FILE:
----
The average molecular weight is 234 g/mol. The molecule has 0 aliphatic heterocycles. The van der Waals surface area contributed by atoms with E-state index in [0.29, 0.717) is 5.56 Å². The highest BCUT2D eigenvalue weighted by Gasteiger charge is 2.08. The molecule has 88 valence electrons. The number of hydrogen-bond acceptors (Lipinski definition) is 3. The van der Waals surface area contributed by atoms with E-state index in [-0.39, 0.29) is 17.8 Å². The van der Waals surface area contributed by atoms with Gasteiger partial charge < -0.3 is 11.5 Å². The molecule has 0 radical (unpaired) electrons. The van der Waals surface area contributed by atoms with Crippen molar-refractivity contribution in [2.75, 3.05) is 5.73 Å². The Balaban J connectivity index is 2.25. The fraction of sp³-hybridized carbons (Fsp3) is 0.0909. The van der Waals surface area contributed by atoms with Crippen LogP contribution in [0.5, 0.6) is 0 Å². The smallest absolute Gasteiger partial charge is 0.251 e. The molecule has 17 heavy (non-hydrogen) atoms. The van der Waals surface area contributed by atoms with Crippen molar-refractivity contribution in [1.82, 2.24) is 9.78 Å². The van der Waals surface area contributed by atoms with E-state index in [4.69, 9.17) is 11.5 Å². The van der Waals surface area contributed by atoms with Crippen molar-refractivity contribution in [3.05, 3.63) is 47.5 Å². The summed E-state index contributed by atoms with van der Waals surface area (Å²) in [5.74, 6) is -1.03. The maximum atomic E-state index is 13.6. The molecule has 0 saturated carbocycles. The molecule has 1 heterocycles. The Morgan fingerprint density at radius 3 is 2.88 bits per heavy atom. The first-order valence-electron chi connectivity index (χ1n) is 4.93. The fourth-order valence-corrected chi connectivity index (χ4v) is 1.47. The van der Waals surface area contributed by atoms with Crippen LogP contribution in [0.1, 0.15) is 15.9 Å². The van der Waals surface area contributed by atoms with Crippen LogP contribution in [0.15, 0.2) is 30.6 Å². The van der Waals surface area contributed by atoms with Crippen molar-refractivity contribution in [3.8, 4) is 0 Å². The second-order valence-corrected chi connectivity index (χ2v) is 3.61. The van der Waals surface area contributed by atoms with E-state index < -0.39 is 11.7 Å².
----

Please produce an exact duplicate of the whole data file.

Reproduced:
The average molecular weight is 234 g/mol. The molecule has 0 aliphatic heterocycles. The van der Waals surface area contributed by atoms with E-state index in [0.29, 0.717) is 5.56 Å². The highest BCUT2D eigenvalue weighted by Gasteiger charge is 2.08. The molecule has 88 valence electrons. The number of hydrogen-bond acceptors (Lipinski definition) is 3. The van der Waals surface area contributed by atoms with E-state index in [-0.39, 0.29) is 17.8 Å². The van der Waals surface area contributed by atoms with Gasteiger partial charge < -0.3 is 11.5 Å². The molecule has 0 radical (unpaired) electrons. The van der Waals surface area contributed by atoms with Crippen molar-refractivity contribution in [2.75, 3.05) is 5.73 Å². The Balaban J connectivity index is 2.25. The fraction of sp³-hybridized carbons (Fsp3) is 0.0909. The van der Waals surface area contributed by atoms with Crippen LogP contribution in [0.5, 0.6) is 0 Å². The smallest absolute Gasteiger partial charge is 0.251 e. The molecule has 17 heavy (non-hydrogen) atoms. The van der Waals surface area contributed by atoms with Crippen molar-refractivity contribution in [1.82, 2.24) is 9.78 Å². The van der Waals surface area contributed by atoms with E-state index in [4.69, 9.17) is 11.5 Å². The van der Waals surface area contributed by atoms with Crippen molar-refractivity contribution in [3.05, 3.63) is 47.5 Å². The summed E-state index contributed by atoms with van der Waals surface area (Å²) in [5.74, 6) is -1.03. The maximum atomic E-state index is 13.6. The molecule has 0 saturated carbocycles. The molecule has 1 heterocycles. The Morgan fingerprint density at radius 3 is 2.88 bits per heavy atom. The first-order valence-electron chi connectivity index (χ1n) is 4.93. The fourth-order valence-corrected chi connectivity index (χ4v) is 1.47. The van der Waals surface area contributed by atoms with Crippen LogP contribution in [0.1, 0.15) is 15.9 Å². The van der Waals surface area contributed by atoms with Crippen LogP contribution in [0.15, 0.2) is 30.6 Å². The van der Waals surface area contributed by atoms with Crippen molar-refractivity contribution in [3.8, 4) is 0 Å². The second-order valence-corrected chi connectivity index (χ2v) is 3.61. The van der Waals surface area contributed by atoms with E-state index < -0.39 is 11.7 Å².